This week, it was announced that the few EUSSR applicants in Alang, India will not be approved or make it on to any EU list of approved yards for the recycling of EU flagged vessels for the foreseeable future. This, despite significant and unparalleled progress over the recent years in the ship recycling facilities of Alang. 

 

The European Commission (EC) has stated that no vessel can come to India from OECD and EU countries, which effectively upholds and puts into force the Basel Ban Amendment, which entered into force in December 2019. It was anticipated that the EUSSR would allow EU flagged ships to go to non-OECD countries, hence hopes had been raised amongst four or five of the pre-eminent facilities in Alang (all Class NK HKC compliant already) that they may soon become EU compliant.

 

However, this is now all immaterial and owners of EU flagged vessels today face the grim reality of scrapping their vessels in only six Turkish facilities and several much smaller ship recycling facilities (34) within the EU who have neither the ability nor capacity to scrap significantly sized vessels. To put things into perspective, depending on where the vessel is located, owners of EU flagged vessels may therefore forfeit 100pc or even more of their asset value (if located in the Far East for example and having to make the voyage all the way over to EU facilities). 

 

Prices on offer in the six EU approved Turkish yards are only around 25pc or lower from prices currently on offer in HKC approved sub-continent facilities. We know of examples where owners had to pay to recycle ships in EU. 

 

Are we therefore about to turn our end-of-life ships, a factor concerning every shipowner across the world from newbuilding to her final resting place, from an asset into a liability? Is this what the EU regulators have in mind when they pushed through EU Ship Recycling Regulation (EUSRR)? For EU owners, is scuttling a ship going to become an option instead of recycling? What does this say about the European Commission and their refusal to accept Indian yards despite four major classification societies (NK, Rina, LR, and IR classes) now approving over 77 yards in Alang (with many more to follow) and many of the world’s major blue chip/listed shipowners likewise sailing their vessels to these largely improved facilities?

 

This new decision should serve as a major wake up call to owners of EU flagged vessels (many of whom are based in Europe already and should have taken more interest in the discussions and arguments over the years with the EC) to challenge and/or write to the EC on this recent ruling, as the depreciation of their assets in the long run is going to hurt the most.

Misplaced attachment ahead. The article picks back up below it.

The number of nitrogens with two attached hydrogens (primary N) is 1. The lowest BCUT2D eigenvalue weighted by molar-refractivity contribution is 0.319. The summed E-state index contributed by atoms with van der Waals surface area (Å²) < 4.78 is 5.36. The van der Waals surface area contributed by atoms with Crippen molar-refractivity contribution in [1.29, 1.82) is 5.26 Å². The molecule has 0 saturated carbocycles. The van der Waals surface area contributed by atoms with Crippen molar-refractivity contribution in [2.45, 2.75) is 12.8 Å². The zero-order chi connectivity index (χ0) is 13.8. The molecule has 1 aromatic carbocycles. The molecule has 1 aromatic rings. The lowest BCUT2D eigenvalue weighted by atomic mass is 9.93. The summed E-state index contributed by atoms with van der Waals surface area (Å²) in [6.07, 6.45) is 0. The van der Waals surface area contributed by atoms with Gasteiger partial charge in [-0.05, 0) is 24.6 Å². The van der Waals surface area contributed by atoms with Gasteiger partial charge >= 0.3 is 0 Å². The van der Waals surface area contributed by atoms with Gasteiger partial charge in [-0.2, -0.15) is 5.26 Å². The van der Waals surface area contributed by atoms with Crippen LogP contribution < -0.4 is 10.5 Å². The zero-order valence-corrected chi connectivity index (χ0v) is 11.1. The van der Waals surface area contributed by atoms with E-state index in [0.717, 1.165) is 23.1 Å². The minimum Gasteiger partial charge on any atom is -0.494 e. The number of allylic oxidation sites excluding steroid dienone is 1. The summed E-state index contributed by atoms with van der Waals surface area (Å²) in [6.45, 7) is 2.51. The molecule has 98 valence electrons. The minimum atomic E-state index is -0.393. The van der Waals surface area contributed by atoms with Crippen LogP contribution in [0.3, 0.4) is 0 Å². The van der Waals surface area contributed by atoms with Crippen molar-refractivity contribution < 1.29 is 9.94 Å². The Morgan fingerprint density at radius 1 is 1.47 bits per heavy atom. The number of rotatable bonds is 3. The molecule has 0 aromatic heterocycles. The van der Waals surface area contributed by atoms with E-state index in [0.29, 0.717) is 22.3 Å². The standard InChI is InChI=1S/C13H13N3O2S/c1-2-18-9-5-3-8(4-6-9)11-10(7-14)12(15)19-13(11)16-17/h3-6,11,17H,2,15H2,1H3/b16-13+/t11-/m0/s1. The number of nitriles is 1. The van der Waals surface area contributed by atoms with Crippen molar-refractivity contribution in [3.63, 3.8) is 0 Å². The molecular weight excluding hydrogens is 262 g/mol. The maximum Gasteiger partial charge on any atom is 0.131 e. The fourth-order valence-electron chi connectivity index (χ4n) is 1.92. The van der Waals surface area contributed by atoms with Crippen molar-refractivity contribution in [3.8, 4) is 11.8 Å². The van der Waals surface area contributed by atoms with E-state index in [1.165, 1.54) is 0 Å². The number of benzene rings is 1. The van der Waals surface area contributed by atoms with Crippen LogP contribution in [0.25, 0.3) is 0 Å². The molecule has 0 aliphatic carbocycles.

Indeed, many owners may be forced to find loopholes and not follow the law to avoid devaluing their vessels to such an extent that it makes a mockery of the policy itself. For now though, the shipping world and the EU Shipowner’s Associations in particular, must face up to this most intransigent, draconian, and ineffective EC ruling that will limit the scrapping of EU flagged /based ships to restricted and insufficient ship recycling facilities in only OECD and EU countries, thereby nullifying the worth of their previously valuable end-of-life assets.

 

As a matter of fact, we expect that as long as progressive yards in India and more generally in the subcontinent are not approved for the recycling of European flag ships, this will lead to an exodus from the European registries of ships before they reach their end of life and will therefore hurt Europe and will also diminish the relevance of the European Ship Recycling Regulation. After all, the industry has voluntarily accepted the Hong Kong Convention as its safety and environmental standard. Having more than one standard is not what the shipping industry needs, nor is it going to help the ship recycling industry achieve a common global minimum standard.

 

This article appeared in the first issue of GMS Thought Leadership Papers. For more information contact GMS Inc at bd@gmsinc.net

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